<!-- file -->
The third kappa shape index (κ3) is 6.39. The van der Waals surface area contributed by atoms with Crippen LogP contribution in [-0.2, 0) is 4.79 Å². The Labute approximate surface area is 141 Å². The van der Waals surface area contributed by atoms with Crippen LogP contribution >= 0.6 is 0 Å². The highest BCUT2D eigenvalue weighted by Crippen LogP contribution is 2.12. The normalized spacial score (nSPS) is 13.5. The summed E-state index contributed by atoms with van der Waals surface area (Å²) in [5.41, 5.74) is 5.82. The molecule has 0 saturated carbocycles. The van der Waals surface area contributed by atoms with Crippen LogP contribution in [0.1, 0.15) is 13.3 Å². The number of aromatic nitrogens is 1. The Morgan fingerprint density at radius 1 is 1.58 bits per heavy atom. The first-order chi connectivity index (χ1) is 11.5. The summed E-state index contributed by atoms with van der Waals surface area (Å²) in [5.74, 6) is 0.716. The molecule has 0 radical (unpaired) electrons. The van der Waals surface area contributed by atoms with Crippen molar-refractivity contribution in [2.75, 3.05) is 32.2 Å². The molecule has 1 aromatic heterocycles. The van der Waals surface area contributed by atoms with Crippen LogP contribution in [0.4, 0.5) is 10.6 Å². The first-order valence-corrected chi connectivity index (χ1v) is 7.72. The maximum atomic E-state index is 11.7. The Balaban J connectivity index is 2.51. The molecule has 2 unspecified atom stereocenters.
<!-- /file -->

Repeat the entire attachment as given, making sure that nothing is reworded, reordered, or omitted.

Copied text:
The third kappa shape index (κ3) is 6.39. The van der Waals surface area contributed by atoms with Crippen LogP contribution in [-0.2, 0) is 4.79 Å². The Labute approximate surface area is 141 Å². The van der Waals surface area contributed by atoms with Crippen LogP contribution >= 0.6 is 0 Å². The highest BCUT2D eigenvalue weighted by Crippen LogP contribution is 2.12. The normalized spacial score (nSPS) is 13.5. The summed E-state index contributed by atoms with van der Waals surface area (Å²) in [5.41, 5.74) is 5.82. The molecule has 0 saturated carbocycles. The van der Waals surface area contributed by atoms with Crippen LogP contribution in [0.1, 0.15) is 13.3 Å². The number of aromatic nitrogens is 1. The Morgan fingerprint density at radius 1 is 1.58 bits per heavy atom. The first-order chi connectivity index (χ1) is 11.5. The summed E-state index contributed by atoms with van der Waals surface area (Å²) in [5.74, 6) is 0.716. The molecule has 0 radical (unpaired) electrons. The van der Waals surface area contributed by atoms with Crippen molar-refractivity contribution in [2.75, 3.05) is 32.2 Å². The molecule has 1 aromatic heterocycles. The van der Waals surface area contributed by atoms with Crippen LogP contribution in [0.4, 0.5) is 10.6 Å². The first-order valence-corrected chi connectivity index (χ1v) is 7.72. The maximum atomic E-state index is 11.7. The Balaban J connectivity index is 2.51. The molecule has 2 unspecified atom stereocenters.